You know their names and you know their stories. And whether you grew up loving or loathing the Disney Princesses, there’s no denying that they’re a fixture of our culture. But, as new research suggests, they may be affecting us in ways we aren’t always aware of especially when it comes to gender stereotypes.
For the study, published online earlier this month in the journal Child Development, researchers assessed how much time 198 preschool kids spent with Disney princess-themed items. That included watching movies and TV shows as well as playing with princess-related toys. The researchers also took note of how happy the kids were with their bodies, what other toys they favored, and the extent to which they displayed gender stereotypical behavior (such as playing house or dress-up for girls and playing sports for boys). The students were also tested again a year later.
Results showed, predictably, that boys tended to spend far less time with princess stuff than the girls. But for both boys and girls, more princess time was associated with more stereo typically feminine behavior. Unfortunately, when parents discussed the princess shows and movies with their kids, the effects on girls were strengthened. And girls who initially had poorer body image ended up spending more time with princess stuff a year later, suggesting they were seeking out the princesses as role models. In boys, the finding was reversed: Those who spent more time engaging with princess stuff actually had a more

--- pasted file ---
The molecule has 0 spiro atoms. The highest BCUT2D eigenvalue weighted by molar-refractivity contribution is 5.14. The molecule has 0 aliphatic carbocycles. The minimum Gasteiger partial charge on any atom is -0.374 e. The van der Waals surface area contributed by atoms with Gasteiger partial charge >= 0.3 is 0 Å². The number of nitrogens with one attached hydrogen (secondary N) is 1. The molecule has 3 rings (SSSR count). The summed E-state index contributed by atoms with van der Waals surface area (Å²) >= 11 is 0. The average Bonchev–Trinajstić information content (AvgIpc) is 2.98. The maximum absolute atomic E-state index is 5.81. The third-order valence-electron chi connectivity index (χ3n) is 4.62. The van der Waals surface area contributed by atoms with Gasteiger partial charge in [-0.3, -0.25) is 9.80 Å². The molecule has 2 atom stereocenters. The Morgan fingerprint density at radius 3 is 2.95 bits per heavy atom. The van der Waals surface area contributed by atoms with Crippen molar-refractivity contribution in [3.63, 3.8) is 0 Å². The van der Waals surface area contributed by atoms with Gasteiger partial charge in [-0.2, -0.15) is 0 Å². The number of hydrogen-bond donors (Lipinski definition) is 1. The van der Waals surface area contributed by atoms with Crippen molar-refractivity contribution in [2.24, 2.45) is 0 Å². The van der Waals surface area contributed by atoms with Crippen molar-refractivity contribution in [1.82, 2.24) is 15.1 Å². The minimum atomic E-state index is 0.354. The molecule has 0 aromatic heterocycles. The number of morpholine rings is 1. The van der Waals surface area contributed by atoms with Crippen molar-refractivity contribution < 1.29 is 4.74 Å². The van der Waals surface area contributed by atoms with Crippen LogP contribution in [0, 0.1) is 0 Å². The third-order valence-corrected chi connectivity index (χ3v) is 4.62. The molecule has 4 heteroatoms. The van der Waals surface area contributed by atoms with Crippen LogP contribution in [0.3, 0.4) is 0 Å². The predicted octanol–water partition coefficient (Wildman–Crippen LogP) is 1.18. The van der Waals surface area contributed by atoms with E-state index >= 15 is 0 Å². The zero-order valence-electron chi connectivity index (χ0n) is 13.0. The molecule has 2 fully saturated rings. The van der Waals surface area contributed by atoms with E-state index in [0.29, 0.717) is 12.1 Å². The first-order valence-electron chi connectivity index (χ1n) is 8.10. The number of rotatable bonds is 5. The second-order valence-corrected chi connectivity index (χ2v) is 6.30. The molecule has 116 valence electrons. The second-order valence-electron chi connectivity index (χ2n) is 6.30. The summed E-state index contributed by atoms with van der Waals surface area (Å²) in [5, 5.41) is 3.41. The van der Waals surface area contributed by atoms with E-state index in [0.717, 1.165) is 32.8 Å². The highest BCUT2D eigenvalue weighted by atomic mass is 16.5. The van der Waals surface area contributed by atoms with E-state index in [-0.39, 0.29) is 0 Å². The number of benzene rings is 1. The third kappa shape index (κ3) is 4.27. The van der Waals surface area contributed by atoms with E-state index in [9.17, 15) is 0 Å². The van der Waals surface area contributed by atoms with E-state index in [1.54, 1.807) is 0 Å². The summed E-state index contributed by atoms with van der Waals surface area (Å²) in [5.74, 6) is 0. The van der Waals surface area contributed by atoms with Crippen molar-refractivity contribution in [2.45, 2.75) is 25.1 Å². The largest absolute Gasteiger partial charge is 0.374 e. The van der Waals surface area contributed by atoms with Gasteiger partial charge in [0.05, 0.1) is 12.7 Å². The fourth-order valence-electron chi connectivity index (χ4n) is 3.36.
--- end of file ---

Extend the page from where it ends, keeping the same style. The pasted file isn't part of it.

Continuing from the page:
positive body image later on if their parents intervened. Although there’s certainly nothing inherently wrong with expressing those stereo typically female behaviors and traits, they can become problematic if girls start to feel limited by them. “We know that girls who strongly adhere to female gender stereotypes feel like they can’t do some things,” said the study’s lead author, Sarah M. Coney, PhD, in a press release. “They’re not as confident that they can do well in math and science. They don’t like getting dirty, so they’re less likely to try and experiment with things.”
Of course, there’s a lot going on here, and it’s difficult to know exactly how much of these effects
are due specifically to Cinderella and Snow White. For instance, boys who grow up with parents who
are totally cool with them playing with Princesses are probably growing up in more supportive homes overall, making the princesses just one factor that contributed to their sense of self-esteem. Still, there’s no denying the appeal of Disney princesses for kids or far into adulthood, for that matter. As this study’s authors point out, the princesses are often some of the first major places we encounter society’s idealized body types, gender roles, and relationship dynamics. But it’s precisely because they’re such an iconic part of our culture that we should be careful about the way we’re presenting them.
“Disney princesses represent some of the first examples of exposure to the thin ideal,” said Dr. Coney. “As women, we get it our whole lives, and it really does start at the Disney princess level, at age 3 and 4.” And that means we need to start questioning those ideals just as early.